Social media flurries over a “draft:” could it happen?

01/16/2020

Kellen Stepler | features editor

If you’ve consumed any form of social media this past month, chances are you’ve seen #WorldWar3 or #Draft trending and an abundance of memes, gifs and even TikToks.

After the killing of Iranian General Qasem Soleimani by an American airstrike on Jan. 3, concerns began to sky rocket over the possibility of World War III and even the return of a draft. The attack threw social media into a frenzy, and sent unverified, false and bogus information all over the Internet.

In fact, web traffic caused the U.S. Selective Service to crash on Jan. 3. The Selective Service then said in a tweet that the traffic was due to “the spread of
misinformation.”

But, what are the chances of there actually being a draft?

Currently, there is no chance of there actually being a draft, because the draft has been abolished for 47 years. The last men to be drafted were those drafted in December 1972 for the Vietnam War.

According to the Selective Service website, if the draft would be reinstated, the Selective Service would conduct a National Draft Lottery to determine the order in which young men would be drafted. The lottery would establish the priority of call based on participants’ birth dates.

“In order to reinstate the draft, Congress would have to pass legislation, and the president would have to sign off on it,” said Kristen Coopie, Duquesne political science professor.

Once the bill is signed into law, the Selective Service would have to conduct a lottery to determine who would actually be drafted. Even though there is no active draft, all men between the ages of 18 to 25 must register for the Selective Service.

“By making all eligible men register, the Selective Service claims that this would lead us to be ready for a draft, if need be, and to make that draft more fair,” Coopie said.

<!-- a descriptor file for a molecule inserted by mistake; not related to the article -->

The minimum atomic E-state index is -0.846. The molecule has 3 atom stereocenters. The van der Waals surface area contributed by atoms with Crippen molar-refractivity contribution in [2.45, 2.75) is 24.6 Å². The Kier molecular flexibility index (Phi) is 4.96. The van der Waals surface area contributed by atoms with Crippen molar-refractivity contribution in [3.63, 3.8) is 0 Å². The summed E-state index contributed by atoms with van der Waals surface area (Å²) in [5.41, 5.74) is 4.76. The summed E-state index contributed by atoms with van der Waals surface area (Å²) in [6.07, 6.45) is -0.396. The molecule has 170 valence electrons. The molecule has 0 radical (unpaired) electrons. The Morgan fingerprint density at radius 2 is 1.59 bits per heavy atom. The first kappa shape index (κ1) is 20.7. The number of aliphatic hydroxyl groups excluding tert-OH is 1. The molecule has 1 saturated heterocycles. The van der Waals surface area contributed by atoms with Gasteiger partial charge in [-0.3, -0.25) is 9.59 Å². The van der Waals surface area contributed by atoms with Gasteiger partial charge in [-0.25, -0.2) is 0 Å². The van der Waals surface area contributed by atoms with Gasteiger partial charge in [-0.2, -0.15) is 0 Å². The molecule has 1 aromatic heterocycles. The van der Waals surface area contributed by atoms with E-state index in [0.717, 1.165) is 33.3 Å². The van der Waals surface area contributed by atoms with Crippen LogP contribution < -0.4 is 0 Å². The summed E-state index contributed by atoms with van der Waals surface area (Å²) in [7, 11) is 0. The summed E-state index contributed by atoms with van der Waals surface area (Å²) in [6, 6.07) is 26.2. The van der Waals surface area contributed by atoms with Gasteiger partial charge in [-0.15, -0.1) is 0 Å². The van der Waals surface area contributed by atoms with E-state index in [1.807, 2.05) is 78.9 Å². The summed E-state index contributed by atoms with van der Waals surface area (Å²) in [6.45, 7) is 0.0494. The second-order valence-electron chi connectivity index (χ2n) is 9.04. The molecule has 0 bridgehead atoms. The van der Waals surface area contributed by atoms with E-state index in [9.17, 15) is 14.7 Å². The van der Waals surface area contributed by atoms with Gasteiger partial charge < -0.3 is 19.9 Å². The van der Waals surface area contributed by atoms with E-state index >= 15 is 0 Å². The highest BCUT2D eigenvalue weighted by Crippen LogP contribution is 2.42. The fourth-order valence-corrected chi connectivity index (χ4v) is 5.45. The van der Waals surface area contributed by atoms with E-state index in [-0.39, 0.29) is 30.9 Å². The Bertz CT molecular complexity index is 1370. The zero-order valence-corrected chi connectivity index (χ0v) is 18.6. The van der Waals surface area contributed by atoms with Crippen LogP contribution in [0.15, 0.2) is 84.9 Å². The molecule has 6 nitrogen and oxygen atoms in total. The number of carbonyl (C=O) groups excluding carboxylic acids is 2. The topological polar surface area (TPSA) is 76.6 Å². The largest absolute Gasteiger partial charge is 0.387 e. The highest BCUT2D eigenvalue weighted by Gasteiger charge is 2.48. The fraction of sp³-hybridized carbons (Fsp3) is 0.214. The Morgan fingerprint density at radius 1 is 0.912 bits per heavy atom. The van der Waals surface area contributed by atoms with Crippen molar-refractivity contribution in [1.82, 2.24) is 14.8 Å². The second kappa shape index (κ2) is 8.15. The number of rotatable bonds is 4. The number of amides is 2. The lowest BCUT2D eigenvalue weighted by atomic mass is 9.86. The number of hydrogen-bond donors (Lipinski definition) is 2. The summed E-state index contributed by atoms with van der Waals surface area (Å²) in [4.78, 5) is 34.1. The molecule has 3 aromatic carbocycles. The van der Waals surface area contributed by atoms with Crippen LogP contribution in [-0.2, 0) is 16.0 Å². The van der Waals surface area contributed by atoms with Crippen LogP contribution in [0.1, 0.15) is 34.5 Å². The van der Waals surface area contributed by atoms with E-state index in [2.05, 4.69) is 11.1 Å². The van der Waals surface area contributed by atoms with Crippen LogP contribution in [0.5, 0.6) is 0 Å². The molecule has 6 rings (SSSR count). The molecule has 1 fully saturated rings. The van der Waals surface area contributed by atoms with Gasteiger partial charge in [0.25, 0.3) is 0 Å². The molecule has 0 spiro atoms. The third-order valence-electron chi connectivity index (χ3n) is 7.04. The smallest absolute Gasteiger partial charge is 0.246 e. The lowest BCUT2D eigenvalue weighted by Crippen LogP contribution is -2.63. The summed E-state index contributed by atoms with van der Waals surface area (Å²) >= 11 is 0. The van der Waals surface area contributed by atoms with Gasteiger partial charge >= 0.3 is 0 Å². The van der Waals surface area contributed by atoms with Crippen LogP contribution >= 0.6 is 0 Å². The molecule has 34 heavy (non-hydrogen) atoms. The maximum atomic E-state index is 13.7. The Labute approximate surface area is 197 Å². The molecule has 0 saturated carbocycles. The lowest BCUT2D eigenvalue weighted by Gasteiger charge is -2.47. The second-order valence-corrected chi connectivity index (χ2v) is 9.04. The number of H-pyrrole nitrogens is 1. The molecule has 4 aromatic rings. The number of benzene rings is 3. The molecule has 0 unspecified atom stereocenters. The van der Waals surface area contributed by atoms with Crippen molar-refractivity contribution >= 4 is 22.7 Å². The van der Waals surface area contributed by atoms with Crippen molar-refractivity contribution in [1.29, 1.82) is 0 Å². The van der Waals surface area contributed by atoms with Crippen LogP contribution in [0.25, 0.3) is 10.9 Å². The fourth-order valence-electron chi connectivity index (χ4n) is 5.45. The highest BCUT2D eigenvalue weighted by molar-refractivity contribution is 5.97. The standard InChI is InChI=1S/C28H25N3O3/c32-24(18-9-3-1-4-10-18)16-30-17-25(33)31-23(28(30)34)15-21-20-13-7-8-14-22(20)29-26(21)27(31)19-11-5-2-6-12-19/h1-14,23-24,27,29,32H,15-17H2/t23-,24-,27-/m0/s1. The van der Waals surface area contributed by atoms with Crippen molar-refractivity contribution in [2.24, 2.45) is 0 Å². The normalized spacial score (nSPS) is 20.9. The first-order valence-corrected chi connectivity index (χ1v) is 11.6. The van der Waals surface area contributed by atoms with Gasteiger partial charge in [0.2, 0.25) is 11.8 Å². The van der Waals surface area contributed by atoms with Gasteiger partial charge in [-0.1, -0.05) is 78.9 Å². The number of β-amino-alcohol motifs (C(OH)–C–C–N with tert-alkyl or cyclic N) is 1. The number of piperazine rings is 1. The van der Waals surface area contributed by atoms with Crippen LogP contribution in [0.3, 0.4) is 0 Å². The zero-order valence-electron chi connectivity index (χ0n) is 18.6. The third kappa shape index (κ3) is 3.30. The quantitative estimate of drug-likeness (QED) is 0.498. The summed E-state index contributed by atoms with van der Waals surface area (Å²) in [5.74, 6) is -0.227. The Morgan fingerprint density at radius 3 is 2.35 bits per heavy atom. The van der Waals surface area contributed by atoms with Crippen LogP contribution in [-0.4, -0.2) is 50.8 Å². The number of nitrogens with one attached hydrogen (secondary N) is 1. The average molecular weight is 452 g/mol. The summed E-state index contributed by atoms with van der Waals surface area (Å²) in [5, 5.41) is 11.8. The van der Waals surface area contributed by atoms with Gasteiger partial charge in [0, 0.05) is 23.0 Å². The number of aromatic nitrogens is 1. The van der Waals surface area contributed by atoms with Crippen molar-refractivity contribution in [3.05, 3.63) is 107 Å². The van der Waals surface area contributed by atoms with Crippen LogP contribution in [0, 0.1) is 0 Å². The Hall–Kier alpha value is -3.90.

According to the Selective Service’s website, their mission is “to serve the emergency manpower needs of the military by conscripting untrained manpower, or personnel with professional health care skills, if directed by Congress and the President in a national crisis.”

Coopie explained that if you are over the age of 18 and plan on filling out a FAFSA, the U.S. Department of Education requires you to be registered. She also noted that in a lot of states, registering for the Selective Service is also a requirement to obtain a driver’s license.

Failure to register for Selective Service can lead to felonies and fines; however, no one has been prosecuted for failure to comply since 1986.

Mark Haas, another political science professor at Duquesne, notes that the chances of a draft actually happening are slim.

“It would take a great war; a World War II type,” Haas said. “It would have to have significantly more conflict than what we are seeing in Iran.”

Despite the memes and tweets, the public consensus is not supportive of a draft.

“Even after 9/11 and the ramp up to the Afghanistan and Iraq wars, we did not conduct a draft,” Coopie said. “In fact, public opinion was strongly against holding a draft then, and opinion today isn’t much more supportive. There aren’t really any politicians out there advocating to bring the draft back.”

Haas noted that it would take a great power war, and still the chances of a draft would be small.

“It would have to be a long, drawn-out war, like in China or Russia,” Haas said.

The draft, also known as conscription, has been instituted by the U.S. federal government in five conflicts: the Revolutionary War, the American Civil War, World Wars I and II and the Cold War, including both the Korean War and Vietnam War. From 1940 until 1973, during both free times and periods of conflict, men were drafted to fill the vacancies in the U.S. Armed Forces due to a lack of volunteers. The draft eventually came to an end once the U.S. Armed Forces moved to an all-volunteer military.

Currently, the United States has about 1.3 million active-duty troops, with about 865,000 in reserve.

“Our current military is so large,” Haas said, “For a draft to happen, we would have to have a need of more than what we already have.”

Even with rising tensions in the Middle East, the idea of a draft is unlikely.

“While we technically could have a draft, the likelihood is very small,” Coopie said.

“I wouldn’t worry about it,” Haas said.

Comments are closed.